Supreme Court dismisses case questioning school district’s transgender policy

The U.S. Supreme Court on Monday declined to hear a case about a Maryland school district’s policies supporting transgender students and when parents can challenge them.

The court’s actions Parents 1 v. Montgomery County Board of Education was not a decision on the merits, but the case is emblematic of a widespread national debate over gender identity policies in public schools and parental rights.

“Schools across the country in recent years have adopted policies similar to those here, requiring school staff to hide from parents – lying if necessary – that the school is helping their child with gender transition at school,” it said appeal submitted. by three unknown parents in their case against the 160,000-student Montgomery County district outside the nation’s capital.

The parents allege that what they call a “parental exclusion policy” encourages school staff to support gender-transitioning students in changing their names, pronouns and how they “display” their gender without officials consulting parents or even notify. They argued that the policy violates their 14th Amendment right to due process to direct their children’s education.

The school district said so in its Supreme Court letter that the “Gender Identity Guidelines,” adopted ahead of the 2020-2021 school year, call for collaboration with parents in developing a gender support plan for a transitioning student.

But when the student’s parents are perceived as unsupportive, the guidelines recognize “the reality that ‘in some cases, transgender and gender nonconforming students may not openly express their gender identity at home due to safety concerns or a lack of acceptance,’” and, in light of that reality, indicate that student support and safety is an overarching goal,” the district said, quoting from the guidelines.

The parents’ lawsuit was dismissed by a federal district court in 2022. Last year, a panel of the U.S. Court of Appeals for the 4th Circuit in Richmond, Virginia, ruled 2-1 that the parents had no standing to challenge the guidelines because none of their children had gender support plans or discussions with school officials about gender transition or gender identity issues.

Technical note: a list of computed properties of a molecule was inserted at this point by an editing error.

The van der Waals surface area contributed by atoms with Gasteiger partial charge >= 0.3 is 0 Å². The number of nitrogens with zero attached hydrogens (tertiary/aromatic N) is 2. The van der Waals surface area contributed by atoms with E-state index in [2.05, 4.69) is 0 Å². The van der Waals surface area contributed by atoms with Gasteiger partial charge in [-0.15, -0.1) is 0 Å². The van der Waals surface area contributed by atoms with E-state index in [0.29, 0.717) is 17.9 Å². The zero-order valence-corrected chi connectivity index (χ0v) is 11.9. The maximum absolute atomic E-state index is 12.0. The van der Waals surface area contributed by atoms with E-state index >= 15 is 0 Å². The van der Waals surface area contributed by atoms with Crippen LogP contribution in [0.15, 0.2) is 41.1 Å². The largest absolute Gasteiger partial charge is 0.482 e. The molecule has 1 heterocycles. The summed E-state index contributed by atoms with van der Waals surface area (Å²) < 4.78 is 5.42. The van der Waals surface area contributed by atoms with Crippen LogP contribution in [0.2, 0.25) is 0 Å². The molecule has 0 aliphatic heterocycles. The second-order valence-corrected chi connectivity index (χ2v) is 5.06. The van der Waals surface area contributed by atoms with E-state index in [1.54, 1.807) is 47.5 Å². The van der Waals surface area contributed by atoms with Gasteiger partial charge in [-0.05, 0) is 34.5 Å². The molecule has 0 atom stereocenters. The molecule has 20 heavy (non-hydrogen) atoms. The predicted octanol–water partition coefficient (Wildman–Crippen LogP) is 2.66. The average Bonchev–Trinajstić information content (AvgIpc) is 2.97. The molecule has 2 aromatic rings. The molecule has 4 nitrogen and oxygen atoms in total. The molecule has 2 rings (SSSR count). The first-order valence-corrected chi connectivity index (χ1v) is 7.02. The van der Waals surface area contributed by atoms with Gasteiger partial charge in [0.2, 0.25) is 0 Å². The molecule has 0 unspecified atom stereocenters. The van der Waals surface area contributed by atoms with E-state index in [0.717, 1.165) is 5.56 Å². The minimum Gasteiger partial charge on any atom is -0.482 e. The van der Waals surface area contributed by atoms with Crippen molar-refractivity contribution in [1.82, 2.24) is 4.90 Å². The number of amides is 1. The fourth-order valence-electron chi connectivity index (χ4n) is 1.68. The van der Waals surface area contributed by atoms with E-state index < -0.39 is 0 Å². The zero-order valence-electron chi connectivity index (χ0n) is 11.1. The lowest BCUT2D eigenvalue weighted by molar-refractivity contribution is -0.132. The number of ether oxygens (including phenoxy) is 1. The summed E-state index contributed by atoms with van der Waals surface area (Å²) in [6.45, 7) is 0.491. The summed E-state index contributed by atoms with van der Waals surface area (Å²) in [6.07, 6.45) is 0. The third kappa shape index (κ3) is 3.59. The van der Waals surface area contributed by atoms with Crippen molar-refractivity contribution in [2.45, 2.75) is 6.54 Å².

Writing for the majority, Justice A. Marvin Quattlebaum Jr. said the guidelines are “baffling from a policy perspective” and may constitute “an overreach in areas that parents should be concerned with.”

But the parents “have not alleged any facts that Montgomery County Public Schools have any information about their children that is currently being withheld or that there is a significant risk that information will be withheld in the future,” he said.

Judge Paul V. Niemeyer said in a dissent that the majority’s view of the status of parents in the case was “unfairly narrow” and subjected parents “to a mandatory policy that draws discussion of gender issues out of the family circle and into the public schools , without any possibility of discrimination.” satisfaction by the parents.”

Niemeyer also questioned the legality of the district’s guidelines, saying they usurp “the constitutionally protected role” of parents.

School districts’ policies toward transgender students facing legal challenges

The parents, backed by the National Legal Foundation of Chesapeake, Virginia, also received support from several conservative groups and Republican-led states in the Supreme Court. A friend-of-the-court brief filed by West Virginia and 16 other red states said: “Parents should have the right to seek the court’s assistance in securing the fundamental right to know what schools are doing to their children.”

The parents and states both cite statistics from the grassroots group Parents Defending Education that more than 1,000 districts nationwide have policies for transgender and gender-nonconforming students that “openly state that district personnel can or must conceal a student’s transgender status from parents.”

The Montgomery County School District told the court in its brief that the 4th Circuit was correct in ruling that the parent challengers lacked standing. It says there are several cases across the country alleging school districts denied that child’s parents information about a child’s gender transition.

If the parents and their supporters are “correct that similar cases are filtering through the lower courts, then the (Supreme) Court should address these issues, if at all, in cases that present an actual case or controversy,” the district said.

This isn’t the only LGBTQ+ controversy in Montgomery County. Last week, a separate 4th Circuit panel issued a decision declining to block the district’s policy prevent parents from excluding their children from LGBTQ+-inclusive “storybooks” used in primary schools.